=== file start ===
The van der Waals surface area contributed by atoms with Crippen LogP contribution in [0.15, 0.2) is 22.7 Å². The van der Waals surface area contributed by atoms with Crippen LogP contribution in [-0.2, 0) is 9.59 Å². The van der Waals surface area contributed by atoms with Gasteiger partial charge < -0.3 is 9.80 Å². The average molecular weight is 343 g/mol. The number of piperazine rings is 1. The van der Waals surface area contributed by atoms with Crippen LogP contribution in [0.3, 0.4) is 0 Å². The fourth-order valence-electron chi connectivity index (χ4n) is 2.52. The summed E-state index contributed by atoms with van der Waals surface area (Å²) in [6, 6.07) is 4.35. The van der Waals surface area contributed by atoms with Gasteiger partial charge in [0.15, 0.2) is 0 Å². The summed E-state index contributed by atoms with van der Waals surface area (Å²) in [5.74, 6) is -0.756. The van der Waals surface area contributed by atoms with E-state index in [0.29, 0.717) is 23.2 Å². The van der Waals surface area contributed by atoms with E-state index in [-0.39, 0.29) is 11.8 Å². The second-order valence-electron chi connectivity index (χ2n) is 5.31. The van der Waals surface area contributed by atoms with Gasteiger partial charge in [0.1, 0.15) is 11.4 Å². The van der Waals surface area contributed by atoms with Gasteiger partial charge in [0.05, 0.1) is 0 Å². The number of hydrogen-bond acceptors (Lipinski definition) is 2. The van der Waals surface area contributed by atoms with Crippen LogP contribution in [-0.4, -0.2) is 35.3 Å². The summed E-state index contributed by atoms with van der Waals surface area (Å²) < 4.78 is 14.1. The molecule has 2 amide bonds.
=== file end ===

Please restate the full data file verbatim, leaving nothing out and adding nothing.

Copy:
The van der Waals surface area contributed by atoms with Crippen LogP contribution in [0.15, 0.2) is 22.7 Å². The van der Waals surface area contributed by atoms with Crippen LogP contribution in [-0.2, 0) is 9.59 Å². The van der Waals surface area contributed by atoms with Gasteiger partial charge < -0.3 is 9.80 Å². The average molecular weight is 343 g/mol. The number of piperazine rings is 1. The van der Waals surface area contributed by atoms with Crippen LogP contribution in [0.3, 0.4) is 0 Å². The fourth-order valence-electron chi connectivity index (χ4n) is 2.52. The summed E-state index contributed by atoms with van der Waals surface area (Å²) in [6, 6.07) is 4.35. The van der Waals surface area contributed by atoms with Gasteiger partial charge in [0.15, 0.2) is 0 Å². The summed E-state index contributed by atoms with van der Waals surface area (Å²) in [5.74, 6) is -0.756. The van der Waals surface area contributed by atoms with E-state index in [0.29, 0.717) is 23.2 Å². The van der Waals surface area contributed by atoms with E-state index in [-0.39, 0.29) is 11.8 Å². The second-order valence-electron chi connectivity index (χ2n) is 5.31. The van der Waals surface area contributed by atoms with Gasteiger partial charge in [0.1, 0.15) is 11.4 Å². The van der Waals surface area contributed by atoms with Gasteiger partial charge in [0.05, 0.1) is 0 Å². The number of hydrogen-bond acceptors (Lipinski definition) is 2. The van der Waals surface area contributed by atoms with Crippen LogP contribution in [-0.4, -0.2) is 35.3 Å². The summed E-state index contributed by atoms with van der Waals surface area (Å²) < 4.78 is 14.1. The molecule has 2 amide bonds.